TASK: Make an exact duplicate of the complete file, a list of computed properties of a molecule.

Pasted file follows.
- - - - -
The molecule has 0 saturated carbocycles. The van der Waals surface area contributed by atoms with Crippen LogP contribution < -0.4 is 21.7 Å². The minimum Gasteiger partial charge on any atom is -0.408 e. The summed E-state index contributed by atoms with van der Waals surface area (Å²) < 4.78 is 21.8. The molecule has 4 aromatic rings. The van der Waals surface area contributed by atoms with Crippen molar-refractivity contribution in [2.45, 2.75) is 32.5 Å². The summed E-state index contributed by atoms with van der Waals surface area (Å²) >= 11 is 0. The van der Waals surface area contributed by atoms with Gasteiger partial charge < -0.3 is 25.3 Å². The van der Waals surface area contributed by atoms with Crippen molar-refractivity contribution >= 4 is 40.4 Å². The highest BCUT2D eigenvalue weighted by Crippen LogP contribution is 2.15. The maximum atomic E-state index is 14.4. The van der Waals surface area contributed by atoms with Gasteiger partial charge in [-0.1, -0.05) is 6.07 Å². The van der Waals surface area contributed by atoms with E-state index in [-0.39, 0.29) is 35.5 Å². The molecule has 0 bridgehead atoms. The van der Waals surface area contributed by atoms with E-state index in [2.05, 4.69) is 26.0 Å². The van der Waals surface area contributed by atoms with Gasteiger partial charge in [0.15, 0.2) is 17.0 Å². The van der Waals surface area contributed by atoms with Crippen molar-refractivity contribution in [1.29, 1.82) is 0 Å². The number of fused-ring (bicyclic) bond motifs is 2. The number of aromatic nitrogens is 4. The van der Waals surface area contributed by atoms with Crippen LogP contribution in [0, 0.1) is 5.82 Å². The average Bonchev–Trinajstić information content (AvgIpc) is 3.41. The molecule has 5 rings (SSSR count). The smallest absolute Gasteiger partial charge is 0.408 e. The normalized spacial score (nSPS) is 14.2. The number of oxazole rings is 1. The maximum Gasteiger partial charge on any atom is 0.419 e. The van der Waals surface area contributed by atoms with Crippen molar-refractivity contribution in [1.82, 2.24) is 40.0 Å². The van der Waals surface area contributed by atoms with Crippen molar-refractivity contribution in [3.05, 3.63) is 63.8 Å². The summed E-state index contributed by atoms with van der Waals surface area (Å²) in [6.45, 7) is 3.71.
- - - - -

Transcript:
The molecule has 0 saturated carbocycles. The van der Waals surface area contributed by atoms with Crippen LogP contribution < -0.4 is 21.7 Å². The minimum Gasteiger partial charge on any atom is -0.408 e. The summed E-state index contributed by atoms with van der Waals surface area (Å²) < 4.78 is 21.8. The molecule has 4 aromatic rings. The van der Waals surface area contributed by atoms with Crippen molar-refractivity contribution in [2.45, 2.75) is 32.5 Å². The summed E-state index contributed by atoms with van der Waals surface area (Å²) >= 11 is 0. The van der Waals surface area contributed by atoms with Gasteiger partial charge < -0.3 is 25.3 Å². The van der Waals surface area contributed by atoms with Crippen molar-refractivity contribution >= 4 is 40.4 Å². The highest BCUT2D eigenvalue weighted by Crippen LogP contribution is 2.15. The maximum atomic E-state index is 14.4. The van der Waals surface area contributed by atoms with Gasteiger partial charge in [-0.1, -0.05) is 6.07 Å². The van der Waals surface area contributed by atoms with E-state index in [-0.39, 0.29) is 35.5 Å². The molecule has 0 bridgehead atoms. The van der Waals surface area contributed by atoms with E-state index in [2.05, 4.69) is 26.0 Å². The van der Waals surface area contributed by atoms with Gasteiger partial charge in [0.15, 0.2) is 17.0 Å². The van der Waals surface area contributed by atoms with Crippen molar-refractivity contribution in [1.29, 1.82) is 0 Å². The number of fused-ring (bicyclic) bond motifs is 2. The number of aromatic nitrogens is 4. The van der Waals surface area contributed by atoms with Crippen LogP contribution in [0, 0.1) is 5.82 Å². The average Bonchev–Trinajstić information content (AvgIpc) is 3.41. The molecule has 5 rings (SSSR count). The smallest absolute Gasteiger partial charge is 0.408 e. The normalized spacial score (nSPS) is 14.2. The number of oxazole rings is 1. The maximum Gasteiger partial charge on any atom is 0.419 e. The van der Waals surface area contributed by atoms with Crippen molar-refractivity contribution in [1.82, 2.24) is 40.0 Å². The van der Waals surface area contributed by atoms with Crippen molar-refractivity contribution in [3.05, 3.63) is 63.8 Å². The summed E-state index contributed by atoms with van der Waals surface area (Å²) in [6.45, 7) is 3.71.